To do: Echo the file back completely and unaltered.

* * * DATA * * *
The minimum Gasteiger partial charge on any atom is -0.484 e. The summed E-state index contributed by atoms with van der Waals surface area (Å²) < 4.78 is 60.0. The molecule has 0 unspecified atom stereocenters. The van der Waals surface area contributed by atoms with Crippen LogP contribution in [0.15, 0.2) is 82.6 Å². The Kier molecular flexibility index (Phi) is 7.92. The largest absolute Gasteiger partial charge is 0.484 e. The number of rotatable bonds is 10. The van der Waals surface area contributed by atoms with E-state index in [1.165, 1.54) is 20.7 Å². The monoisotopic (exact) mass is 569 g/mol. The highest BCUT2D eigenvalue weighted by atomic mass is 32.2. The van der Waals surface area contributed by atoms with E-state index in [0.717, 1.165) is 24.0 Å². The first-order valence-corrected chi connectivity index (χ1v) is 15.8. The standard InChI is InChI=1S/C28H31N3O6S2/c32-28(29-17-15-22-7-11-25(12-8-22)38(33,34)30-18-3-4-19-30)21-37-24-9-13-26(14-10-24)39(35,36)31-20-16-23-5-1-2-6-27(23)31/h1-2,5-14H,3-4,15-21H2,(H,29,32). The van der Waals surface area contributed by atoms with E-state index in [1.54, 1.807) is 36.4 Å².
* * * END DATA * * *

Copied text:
The minimum Gasteiger partial charge on any atom is -0.484 e. The summed E-state index contributed by atoms with van der Waals surface area (Å²) < 4.78 is 60.0. The molecule has 0 unspecified atom stereocenters. The van der Waals surface area contributed by atoms with Crippen LogP contribution in [0.15, 0.2) is 82.6 Å². The Kier molecular flexibility index (Phi) is 7.92. The largest absolute Gasteiger partial charge is 0.484 e. The number of rotatable bonds is 10. The van der Waals surface area contributed by atoms with E-state index in [1.165, 1.54) is 20.7 Å². The monoisotopic (exact) mass is 569 g/mol. The highest BCUT2D eigenvalue weighted by atomic mass is 32.2. The van der Waals surface area contributed by atoms with E-state index in [0.717, 1.165) is 24.0 Å². The first-order valence-corrected chi connectivity index (χ1v) is 15.8. The standard InChI is InChI=1S/C28H31N3O6S2/c32-28(29-17-15-22-7-11-25(12-8-22)38(33,34)30-18-3-4-19-30)21-37-24-9-13-26(14-10-24)39(35,36)31-20-16-23-5-1-2-6-27(23)31/h1-2,5-14H,3-4,15-21H2,(H,29,32). The van der Waals surface area contributed by atoms with E-state index in [1.54, 1.807) is 36.4 Å².